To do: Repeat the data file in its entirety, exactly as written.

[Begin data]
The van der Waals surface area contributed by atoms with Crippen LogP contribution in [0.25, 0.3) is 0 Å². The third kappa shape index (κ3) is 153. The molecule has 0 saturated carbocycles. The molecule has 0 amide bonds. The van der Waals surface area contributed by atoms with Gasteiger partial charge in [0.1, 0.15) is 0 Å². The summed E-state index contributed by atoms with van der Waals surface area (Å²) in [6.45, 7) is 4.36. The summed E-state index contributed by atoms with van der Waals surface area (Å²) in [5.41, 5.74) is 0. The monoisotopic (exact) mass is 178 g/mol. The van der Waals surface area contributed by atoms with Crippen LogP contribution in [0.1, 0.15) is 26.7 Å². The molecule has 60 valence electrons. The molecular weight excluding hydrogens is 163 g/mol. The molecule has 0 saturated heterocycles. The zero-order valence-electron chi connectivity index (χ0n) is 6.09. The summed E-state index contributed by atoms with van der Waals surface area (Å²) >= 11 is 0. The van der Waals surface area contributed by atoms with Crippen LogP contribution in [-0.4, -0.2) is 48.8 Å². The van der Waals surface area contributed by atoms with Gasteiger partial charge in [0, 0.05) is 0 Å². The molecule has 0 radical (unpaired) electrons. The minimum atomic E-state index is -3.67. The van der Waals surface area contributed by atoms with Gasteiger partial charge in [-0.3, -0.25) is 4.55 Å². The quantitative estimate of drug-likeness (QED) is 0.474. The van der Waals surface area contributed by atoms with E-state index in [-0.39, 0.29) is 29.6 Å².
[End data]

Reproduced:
The van der Waals surface area contributed by atoms with Crippen LogP contribution in [0.25, 0.3) is 0 Å². The third kappa shape index (κ3) is 153. The molecule has 0 saturated carbocycles. The molecule has 0 amide bonds. The van der Waals surface area contributed by atoms with Gasteiger partial charge in [0.1, 0.15) is 0 Å². The summed E-state index contributed by atoms with van der Waals surface area (Å²) in [6.45, 7) is 4.36. The summed E-state index contributed by atoms with van der Waals surface area (Å²) in [5.41, 5.74) is 0. The monoisotopic (exact) mass is 178 g/mol. The van der Waals surface area contributed by atoms with Crippen LogP contribution in [0.1, 0.15) is 26.7 Å². The molecule has 60 valence electrons. The molecular weight excluding hydrogens is 163 g/mol. The molecule has 0 saturated heterocycles. The zero-order valence-electron chi connectivity index (χ0n) is 6.09. The summed E-state index contributed by atoms with van der Waals surface area (Å²) >= 11 is 0. The van der Waals surface area contributed by atoms with Crippen LogP contribution in [-0.4, -0.2) is 48.8 Å². The van der Waals surface area contributed by atoms with Gasteiger partial charge in [0, 0.05) is 0 Å². The molecule has 0 radical (unpaired) electrons. The minimum atomic E-state index is -3.67. The van der Waals surface area contributed by atoms with Gasteiger partial charge in [-0.3, -0.25) is 4.55 Å². The quantitative estimate of drug-likeness (QED) is 0.474. The van der Waals surface area contributed by atoms with E-state index in [-0.39, 0.29) is 29.6 Å².